Potential factors underlying muscle aging. AR, anabolic resistance; NAD+, nicotinamide adenine dinucleotide; GDF, growth differentiation factor.
Table 1
Summary of Recommendations in the Diagnostic Criteria for Sarcopenia
Organization Highlight Reference
European Working Group on Sarcopenia in Older People (EWGSOP) EWGSOP2 utilizes low muscle quality as the primary criterion of sarcopenia; muscle quality is directly the most solid proportion of muscle function. The diagnosis is made based on appendicular skeletal muscle mass calculated from dual-energy X-ray absorptiometry scan, skeletal muscle index, handgrip strength, and gait speed. [10]
Asian Working Group for Sarcopenia (AWGS) Estimating both muscle quality (handgrip quality) and physical execution (common walk speed) as the screening test, specifying cutoff points of a similar index with EWGSOP2 based on Asian population characteristics. [11]
International Working Group on Sarcopenia (IWGS) Emphasizes consideration of sarcopenia in bedridden and low gait speed patients, and uses a combination of gait speed and a measurement of low muscle mass to give the sarcopenia diagnosis. [12]
Foundation for the National Institutes of Health (FNIH) Focuses on how physicians make differential diagnosis among older people with physical restrictions. Their recommendation contains cutoffs for both sexes, using similar indexes to EWGSOP2 and AWGS, but considers them in relationship with body mass index. [13]
Table 2
Summary of Drug Candidates Undergoing Preclinical and Clinical Trials in Muscle Wasting Diseases
Drug Type/MoA Indication and clinical trial (NCT no.) Developer/Sponsor Note
Bimagrumab (BYM338) Human monoclonal antibody
Activin receptor type 2B antagonist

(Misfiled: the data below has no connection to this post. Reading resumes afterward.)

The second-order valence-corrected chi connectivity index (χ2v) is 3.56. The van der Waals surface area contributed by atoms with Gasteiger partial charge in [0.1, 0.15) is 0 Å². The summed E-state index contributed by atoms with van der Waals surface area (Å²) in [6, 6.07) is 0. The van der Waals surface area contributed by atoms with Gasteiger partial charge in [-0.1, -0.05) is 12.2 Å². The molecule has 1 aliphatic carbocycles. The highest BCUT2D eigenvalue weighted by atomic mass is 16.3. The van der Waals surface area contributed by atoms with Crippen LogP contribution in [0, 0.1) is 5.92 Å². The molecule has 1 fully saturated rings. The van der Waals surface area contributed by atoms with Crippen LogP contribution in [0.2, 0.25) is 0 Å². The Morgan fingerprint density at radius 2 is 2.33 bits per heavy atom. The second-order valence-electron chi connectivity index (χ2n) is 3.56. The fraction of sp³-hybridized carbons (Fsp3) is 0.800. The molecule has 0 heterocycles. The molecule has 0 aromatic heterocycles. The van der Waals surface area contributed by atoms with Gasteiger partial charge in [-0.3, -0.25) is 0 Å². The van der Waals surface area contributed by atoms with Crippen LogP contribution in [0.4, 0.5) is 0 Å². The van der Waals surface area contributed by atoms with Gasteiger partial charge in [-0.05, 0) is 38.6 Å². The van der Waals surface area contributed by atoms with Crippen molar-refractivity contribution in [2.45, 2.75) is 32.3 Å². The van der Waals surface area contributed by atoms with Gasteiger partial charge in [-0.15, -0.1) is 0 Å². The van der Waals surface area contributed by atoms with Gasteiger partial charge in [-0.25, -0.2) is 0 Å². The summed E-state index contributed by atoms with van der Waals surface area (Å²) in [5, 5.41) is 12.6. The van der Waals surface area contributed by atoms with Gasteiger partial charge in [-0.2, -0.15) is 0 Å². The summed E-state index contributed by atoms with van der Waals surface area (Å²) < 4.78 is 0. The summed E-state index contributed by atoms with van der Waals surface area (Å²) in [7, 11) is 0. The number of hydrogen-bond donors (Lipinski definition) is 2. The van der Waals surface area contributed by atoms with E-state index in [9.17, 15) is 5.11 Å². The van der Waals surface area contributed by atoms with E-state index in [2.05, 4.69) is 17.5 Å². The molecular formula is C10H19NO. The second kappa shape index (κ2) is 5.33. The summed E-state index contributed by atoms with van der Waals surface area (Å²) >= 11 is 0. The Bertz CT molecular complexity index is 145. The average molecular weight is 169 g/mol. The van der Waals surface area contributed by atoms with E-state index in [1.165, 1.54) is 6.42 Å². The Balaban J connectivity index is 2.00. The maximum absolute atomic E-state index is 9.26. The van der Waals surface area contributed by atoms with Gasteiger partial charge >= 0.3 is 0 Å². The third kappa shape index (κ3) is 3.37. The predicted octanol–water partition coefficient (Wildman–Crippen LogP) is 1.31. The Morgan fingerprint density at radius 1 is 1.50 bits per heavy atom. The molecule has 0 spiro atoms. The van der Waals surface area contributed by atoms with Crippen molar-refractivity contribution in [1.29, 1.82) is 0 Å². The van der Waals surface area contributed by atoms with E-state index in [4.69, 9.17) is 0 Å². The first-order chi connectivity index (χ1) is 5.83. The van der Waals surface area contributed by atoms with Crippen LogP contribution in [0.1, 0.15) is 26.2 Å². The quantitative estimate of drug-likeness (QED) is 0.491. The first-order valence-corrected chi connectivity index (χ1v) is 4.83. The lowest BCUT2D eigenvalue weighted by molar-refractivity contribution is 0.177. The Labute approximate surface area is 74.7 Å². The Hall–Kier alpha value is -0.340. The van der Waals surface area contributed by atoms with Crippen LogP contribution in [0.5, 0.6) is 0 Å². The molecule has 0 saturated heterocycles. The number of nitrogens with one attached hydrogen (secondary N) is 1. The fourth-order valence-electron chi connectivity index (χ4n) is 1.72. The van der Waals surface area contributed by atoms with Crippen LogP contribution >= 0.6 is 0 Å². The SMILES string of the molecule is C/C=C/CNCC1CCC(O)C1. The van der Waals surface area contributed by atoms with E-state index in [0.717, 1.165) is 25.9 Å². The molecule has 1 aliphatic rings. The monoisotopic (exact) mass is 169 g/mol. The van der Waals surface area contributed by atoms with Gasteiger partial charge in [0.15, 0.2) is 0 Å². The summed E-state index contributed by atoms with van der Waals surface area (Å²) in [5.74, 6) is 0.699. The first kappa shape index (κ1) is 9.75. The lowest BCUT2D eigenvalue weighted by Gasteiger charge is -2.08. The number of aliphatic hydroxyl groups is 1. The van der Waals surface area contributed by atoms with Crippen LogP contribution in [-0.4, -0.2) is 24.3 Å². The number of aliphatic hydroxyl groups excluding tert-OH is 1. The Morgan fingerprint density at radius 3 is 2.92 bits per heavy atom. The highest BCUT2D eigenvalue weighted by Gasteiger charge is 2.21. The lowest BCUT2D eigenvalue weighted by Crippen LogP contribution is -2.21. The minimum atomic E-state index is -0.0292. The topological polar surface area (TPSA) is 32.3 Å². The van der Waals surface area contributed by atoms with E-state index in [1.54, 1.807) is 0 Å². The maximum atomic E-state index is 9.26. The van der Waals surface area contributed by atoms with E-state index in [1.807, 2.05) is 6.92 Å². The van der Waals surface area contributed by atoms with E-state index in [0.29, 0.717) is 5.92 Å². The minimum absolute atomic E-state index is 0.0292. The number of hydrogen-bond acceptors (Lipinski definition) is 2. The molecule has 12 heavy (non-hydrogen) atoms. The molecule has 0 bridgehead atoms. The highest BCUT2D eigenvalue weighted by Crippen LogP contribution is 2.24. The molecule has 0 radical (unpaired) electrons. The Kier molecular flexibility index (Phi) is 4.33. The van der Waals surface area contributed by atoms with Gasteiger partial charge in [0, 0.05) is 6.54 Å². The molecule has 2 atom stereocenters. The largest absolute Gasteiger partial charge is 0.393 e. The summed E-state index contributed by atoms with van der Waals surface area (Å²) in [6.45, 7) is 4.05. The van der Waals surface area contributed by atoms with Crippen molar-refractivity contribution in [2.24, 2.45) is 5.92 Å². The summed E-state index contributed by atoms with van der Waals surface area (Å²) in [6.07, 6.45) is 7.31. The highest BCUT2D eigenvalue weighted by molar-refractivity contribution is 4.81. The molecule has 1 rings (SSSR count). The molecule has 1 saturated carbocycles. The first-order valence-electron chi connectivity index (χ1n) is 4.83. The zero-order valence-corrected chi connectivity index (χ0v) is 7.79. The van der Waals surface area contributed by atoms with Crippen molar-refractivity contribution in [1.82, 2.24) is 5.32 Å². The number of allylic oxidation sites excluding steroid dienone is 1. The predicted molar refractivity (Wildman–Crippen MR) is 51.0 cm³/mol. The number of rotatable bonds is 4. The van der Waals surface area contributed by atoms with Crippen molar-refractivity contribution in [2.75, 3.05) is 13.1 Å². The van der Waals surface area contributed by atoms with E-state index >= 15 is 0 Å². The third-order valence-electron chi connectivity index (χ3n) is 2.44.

Sporadic inclusion body myositis (sIBM) [NCT02573467]
Muscle wasting (atrophy) after hip fracture surgery [NCT02152761]
Chronic obstructive pulmonary disease (COPD) patients with cachexia [NCT01669174]
Novartis AG
MorphoSys AG
Bimagrumab withdrawn from Phase 2 trials for sIBM
PMID: 25381300
Trevogrumab (REGN1033) Human monoclonal antibody
Myostatin or activin blocker
Sarcopenia [NCT01963598]
sIBM [NCT03710941]
Regeneron Pharmaceuticals Inc./Sanofi SA Regeneron canceled clinical trial of REGN2477 and REGN1033 for inclusion body myositis
Garetosmab (REGN2477) Human monoclonal antibody
Myostatin or activin blocker
sIBM [NCT03710941]
Fibrodysplasia ossificans progressiva (FOP) [NCT03188666]
Regeneron Pharmaceuticals Inc./Sanofi SA Nearly 90% reduction in formation of new lesions in patients with FOP
ACE-083 Follistatin-based fusion protein
Myostatin or activin blocker
Facioscapulohumeral muscular dystrophy
Charcot-Marie-Tooth (CMT) disease [NCT03943290]
Acceleron ACE-083 in patients with CMT did not show functional improvement in the Phase 2 trial.
ACE-2494 GDF ligand trapping peptide
Myostatin or activin blocker
Healthy volunteers (for safety) [NCT03478319] Acceleron In April 2019, Acceleron discontinued ACE-2494, which was in Phase I development.
Domagrozumab (PF06252616) Monoclonal anti-myostatin antibody
Myostatin or activin blocker
DMD [NCT02310763] Pfizer Pfizer announced, in August 2018, that the study did not meet the primary efficacy endpoint
Reldesemtiv (CK-212710) Small molecule
Slowing the rate of calcium release from the regulatory troponin complex